Turn thy complexion there,
Ay, there, look grim as hell! And such be the fate of all who dare profane the altar of beauty with adulterate incense!
For wit is like the frail luxuriant vine, Unless to virtue's prop it join; Though it with beauteous leaves and pleasant fruit be crown'd, It lies deform'd and rotting on the ground! These lines are from Cowley,-a great name among the poets of those days; but he has sunk into a name.
We may repeat with Pope, “ Who now reads Cowley ?” and this, not because he was licentious, but because, with all his elaborate wit, and brilliant and uncommon thoughts, he is as frigid as ice itself. “ A little ingenuity and artifice," as Mrs. Malaprop would say, is well enough; but Cowley, in his amatory poetry, is all artifice. He coolly sat down to write a volume of love verses, that he mighi, to use his own expression, " be free of his craft, as a poet;" and in his preface, he protests " that his testimony should not be taken against himself.” Here was a poet, and a lover! who sets out by begging his readers, in the first place, not to believe him. This was like the wea ver, in the Midsummer Night's Dream, who was so anxious to assure the audience " that Pyramus was not killed indeed, and that he, Pyramus, was not Pyramus, but Bottom the weaver.” But Cowley's amatory verse disproves itself, without the help of a prologue. It is, in his own phrase, “all sophisticate.” Even his sparkling chronicle of beauties,
Margaretta first possest,
If I remember well, my breast, &c. is mere fancy, and in truth it is a pity. Cowley was once in love, after his querulous melancholy fashion; but he never had the courage to avow it. The lady alluded to in the last verse of the Chronicle, as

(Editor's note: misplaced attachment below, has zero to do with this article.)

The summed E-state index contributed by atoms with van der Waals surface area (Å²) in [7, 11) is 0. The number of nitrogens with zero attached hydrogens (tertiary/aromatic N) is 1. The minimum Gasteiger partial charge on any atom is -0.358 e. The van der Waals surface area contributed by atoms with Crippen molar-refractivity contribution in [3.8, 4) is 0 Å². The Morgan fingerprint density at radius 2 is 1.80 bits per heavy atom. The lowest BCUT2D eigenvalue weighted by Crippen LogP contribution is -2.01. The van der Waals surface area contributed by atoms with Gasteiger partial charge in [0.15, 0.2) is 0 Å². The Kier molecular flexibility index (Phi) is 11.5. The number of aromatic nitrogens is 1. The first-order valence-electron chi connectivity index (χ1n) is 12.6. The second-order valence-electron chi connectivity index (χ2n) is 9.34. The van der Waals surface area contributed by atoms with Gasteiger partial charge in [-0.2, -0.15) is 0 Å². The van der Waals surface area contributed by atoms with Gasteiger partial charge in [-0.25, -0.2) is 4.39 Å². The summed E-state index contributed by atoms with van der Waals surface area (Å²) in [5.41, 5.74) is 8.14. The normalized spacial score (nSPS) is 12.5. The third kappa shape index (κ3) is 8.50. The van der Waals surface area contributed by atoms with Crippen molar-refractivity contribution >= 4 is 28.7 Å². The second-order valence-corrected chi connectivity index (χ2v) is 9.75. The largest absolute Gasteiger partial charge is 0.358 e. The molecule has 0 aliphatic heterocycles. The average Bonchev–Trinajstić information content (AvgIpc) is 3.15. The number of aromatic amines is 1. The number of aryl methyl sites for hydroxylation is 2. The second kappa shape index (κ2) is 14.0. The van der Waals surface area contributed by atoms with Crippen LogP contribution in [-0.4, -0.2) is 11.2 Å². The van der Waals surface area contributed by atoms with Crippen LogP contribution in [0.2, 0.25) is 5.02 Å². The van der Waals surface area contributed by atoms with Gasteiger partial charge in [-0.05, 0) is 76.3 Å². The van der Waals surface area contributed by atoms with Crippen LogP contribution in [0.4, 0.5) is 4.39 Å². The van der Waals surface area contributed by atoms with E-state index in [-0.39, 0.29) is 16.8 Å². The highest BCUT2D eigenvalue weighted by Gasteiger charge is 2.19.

Eleonora, first of the name,
Whom God grant long to reign, was the object of this luckless attachment. She after.
wards married a brother of Dr. Spratt, Bishop of Rochester,* who had not probably half the poet's wit or fame, but who could love as well and speak better; and the gentle, amiable Cowley died an old bachelor.
These writers may have merit of a different kind; they may be read by wits for the sake of their wit; but they have failed in the great object of lyric poetry: they neither create sympathy for themselves, nor interest, nor respect for their mistresses: they were not in earnest;-and what woman of sense and feeling was ever touched by a compliment which no woman ever inspired ? or pleased, by being addressed with the swaggering license of a libertine? Who cares to inquire after the originals of their Belindas and Clorindas—their Chloes, Delias, and Phillises, with their pastoral names, and loves--that were any thing but pastoral? There is not one among the flaunting coquettes, or profligate women of fashion, sung by these gay cox
Those goddesses, so blithe, so smooth, so gay,
Woman's domestic honour and chief praise, who has obtained an interest in our memory, or a perma. nent place in the history of our literature; not one, who would not be eclipsed by Bonnie Jean, or Highland Mary! It is true, that the age produced several remarkable women; a Lady Russell, that heroine of heroines! a Lady Fanshawe it a Mrs. Hutchinson; who needed no poet to trumpet forth their praise: and others,—some celebrated for the possession of beauty and talents, and too many notorious for the abuse of both.
But there were no poetical heroines, properly so called,-no Laura, no Geraldine, no Saccharissa. Among the temporary idols of the day, (by which name we shall distinguish those women whose beauty, rank, and patronage, procured them a sort of poetical celebrity, very different from the halo of splendour which love and genius cast round a chosen divinity,) there are one or two who deserve to be particularized.
* Spence's Anecdotes, Sing. edit.